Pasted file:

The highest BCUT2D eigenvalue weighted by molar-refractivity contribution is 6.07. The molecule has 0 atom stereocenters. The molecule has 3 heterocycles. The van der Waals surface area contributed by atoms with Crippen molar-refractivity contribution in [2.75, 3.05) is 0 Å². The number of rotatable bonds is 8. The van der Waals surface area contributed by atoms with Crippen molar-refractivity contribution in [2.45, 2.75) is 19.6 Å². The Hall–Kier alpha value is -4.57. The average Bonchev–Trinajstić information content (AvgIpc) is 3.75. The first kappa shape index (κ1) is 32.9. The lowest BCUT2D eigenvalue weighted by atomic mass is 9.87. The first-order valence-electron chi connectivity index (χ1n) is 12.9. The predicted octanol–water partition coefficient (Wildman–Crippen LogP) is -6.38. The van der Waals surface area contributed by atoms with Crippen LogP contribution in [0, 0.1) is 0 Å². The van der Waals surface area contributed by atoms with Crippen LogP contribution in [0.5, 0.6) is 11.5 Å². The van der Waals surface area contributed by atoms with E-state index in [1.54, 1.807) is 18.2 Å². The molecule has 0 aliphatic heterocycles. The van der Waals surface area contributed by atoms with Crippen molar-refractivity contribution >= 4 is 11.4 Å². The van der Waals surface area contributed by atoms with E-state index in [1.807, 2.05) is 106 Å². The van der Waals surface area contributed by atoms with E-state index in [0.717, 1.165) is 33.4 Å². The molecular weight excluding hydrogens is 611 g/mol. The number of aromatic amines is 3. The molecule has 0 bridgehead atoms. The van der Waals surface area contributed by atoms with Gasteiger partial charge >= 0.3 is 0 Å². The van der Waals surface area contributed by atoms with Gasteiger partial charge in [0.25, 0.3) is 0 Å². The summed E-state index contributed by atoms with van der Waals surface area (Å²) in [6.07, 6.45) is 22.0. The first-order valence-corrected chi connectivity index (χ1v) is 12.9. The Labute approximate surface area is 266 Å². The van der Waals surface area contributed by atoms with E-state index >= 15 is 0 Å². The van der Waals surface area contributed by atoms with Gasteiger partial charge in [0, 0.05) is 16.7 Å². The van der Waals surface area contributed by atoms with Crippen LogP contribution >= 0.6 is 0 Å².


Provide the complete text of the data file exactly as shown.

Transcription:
The highest BCUT2D eigenvalue weighted by molar-refractivity contribution is 6.07. The molecule has 0 atom stereocenters. The molecule has 3 heterocycles. The van der Waals surface area contributed by atoms with Crippen molar-refractivity contribution in [2.75, 3.05) is 0 Å². The number of rotatable bonds is 8. The van der Waals surface area contributed by atoms with Crippen molar-refractivity contribution in [2.45, 2.75) is 19.6 Å². The Hall–Kier alpha value is -4.57. The average Bonchev–Trinajstić information content (AvgIpc) is 3.75. The first kappa shape index (κ1) is 32.9. The lowest BCUT2D eigenvalue weighted by atomic mass is 9.87. The first-order valence-electron chi connectivity index (χ1n) is 12.9. The predicted octanol–water partition coefficient (Wildman–Crippen LogP) is -6.38. The van der Waals surface area contributed by atoms with Crippen LogP contribution in [0, 0.1) is 0 Å². The van der Waals surface area contributed by atoms with Crippen LogP contribution in [0.5, 0.6) is 11.5 Å². The van der Waals surface area contributed by atoms with E-state index in [1.54, 1.807) is 18.2 Å². The molecule has 0 aliphatic heterocycles. The van der Waals surface area contributed by atoms with Crippen molar-refractivity contribution >= 4 is 11.4 Å². The van der Waals surface area contributed by atoms with E-state index in [1.807, 2.05) is 106 Å². The van der Waals surface area contributed by atoms with E-state index in [0.717, 1.165) is 33.4 Å². The molecular weight excluding hydrogens is 611 g/mol. The number of aromatic amines is 3. The molecule has 0 bridgehead atoms. The van der Waals surface area contributed by atoms with Gasteiger partial charge >= 0.3 is 0 Å². The van der Waals surface area contributed by atoms with Gasteiger partial charge in [0.25, 0.3) is 0 Å². The summed E-state index contributed by atoms with van der Waals surface area (Å²) in [6.07, 6.45) is 22.0. The first-order valence-corrected chi connectivity index (χ1v) is 12.9. The Labute approximate surface area is 266 Å². The van der Waals surface area contributed by atoms with E-state index >= 15 is 0 Å². The van der Waals surface area contributed by atoms with Gasteiger partial charge in [0, 0.05) is 16.7 Å². The van der Waals surface area contributed by atoms with Crippen LogP contribution >= 0.6 is 0 Å².